MOUNT VERNON — Mount Vernon city officials said Friday utilities work on South Main Street causing traffic issues that were “unexpected and unannounced.”
A northbound lane of South Main Street near Baker’s IGA has been shut down as CenturyLink does some work on their lines. City Safety Services Director Rick Dzik said CenturyLink did not inform the city of the work ahead of time.
“CenturyLink is doing some unanounced work on poles, and it is causing some traffic issues at peak (traffic) hours,” Dzik said.
Attempts to contact CenturyLink public relations representatives Friday were unsuccessful. It is not known how long the disruption to traffic will last.
Mount Vernon Police Chief Robert Morgan said his department is trying to work with CenturyLink “to see what we can do to help with the (traffic) flow.” He said a duty sargeant was to go to talk to the work crews Friday.
Dzik noted that any utility that has to do work in the street has to file a permit with the city. However, they do not have to file if they are working above the street on utility lines, even if their work necessitates shutting down a lane of traffic, Dzik said. Still, Dzik said a head’s up would have been appreciated just the same.
The first stormwater utility payments will appear on bills this month.
Dzik said there are roughly 100 customers, mostly businesses, for whom the rates have not yet been determined.
This will be the first time water customers see how much they will be charged. Residential customers will be charged $4, with their property counted as one parcel. There is an appeals process through the utility department written into the stormwater utility ordinance, if a property owner believes the bill is incorrect.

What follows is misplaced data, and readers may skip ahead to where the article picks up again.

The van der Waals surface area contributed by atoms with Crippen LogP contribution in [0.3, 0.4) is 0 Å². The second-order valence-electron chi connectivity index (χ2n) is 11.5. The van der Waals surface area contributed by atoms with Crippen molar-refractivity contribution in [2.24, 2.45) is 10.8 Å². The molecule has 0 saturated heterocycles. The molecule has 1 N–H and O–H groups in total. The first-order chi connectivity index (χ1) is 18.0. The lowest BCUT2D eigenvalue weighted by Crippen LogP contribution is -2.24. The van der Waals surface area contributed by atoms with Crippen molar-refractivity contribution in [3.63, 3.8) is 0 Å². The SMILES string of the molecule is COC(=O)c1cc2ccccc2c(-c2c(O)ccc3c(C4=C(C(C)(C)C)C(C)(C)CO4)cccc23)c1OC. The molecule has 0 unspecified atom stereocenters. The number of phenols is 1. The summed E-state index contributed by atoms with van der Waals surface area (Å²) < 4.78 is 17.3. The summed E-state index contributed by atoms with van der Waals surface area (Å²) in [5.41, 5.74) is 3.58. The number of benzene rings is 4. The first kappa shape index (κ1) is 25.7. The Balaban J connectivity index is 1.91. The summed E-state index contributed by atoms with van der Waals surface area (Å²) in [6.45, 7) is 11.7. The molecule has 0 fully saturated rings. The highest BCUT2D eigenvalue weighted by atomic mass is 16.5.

The fee will fund improvements and maintenance to the city’s stormwater infrastructure.
Dzik approved a temporary change for McArthur Street between East Chestnut and East High streets designating it as a one-way street. Effective Aug. 3 to Nov. 20, traffic will enter at Chestnut and exit on East High.
The change comes about through discussions with St. Vincent De Paul school to make McArthur safer for schoolchildren, Mayor Matt Starr said. The street will have a fire lane that parents will be permitted to use when dropping off or picking up their kids.
Dzik only has the authority as a safety service director to change the street direction for 90 days; he is preparing legislation for the city council to approve making the change permanent.
Asphalt work at the Parrott Street railroad intersection did not begin as planned this week, but is expected to start next week. The work will also include a drain and new sidewalks.
The city used 16 tons of asphalt patching potholes and filling road excavations this week, Streets Superintendant Tom Hinkle said. The work on potholes is expected to go all summer.
Morgan said MVPD will not be enforcing Gov. DeWine’s order requiring the wearing of masks. Morgan said he met with the Knox County Sheriff and other village police departments this week and all are of one accord.
Morgan said the chiefs and sheriff “have come to the conclusion” that enforcing mask use “could be overwhelming.” Morgan said reports will be turned over to Knox Public Health.
Starr reported that the popularity of the summer concert series at Ariel-Foundation Park, as well as poor parking, necessitated the move of Friday’s concert from the Park National Pavilion to the Schnormeier Event Center.
Spectators were to sit on the terraces between the event center and the Rastin Tower.
To follow social distancing, the event center doors on the opposite side will be closed, with only the doors open on the tower side for the band.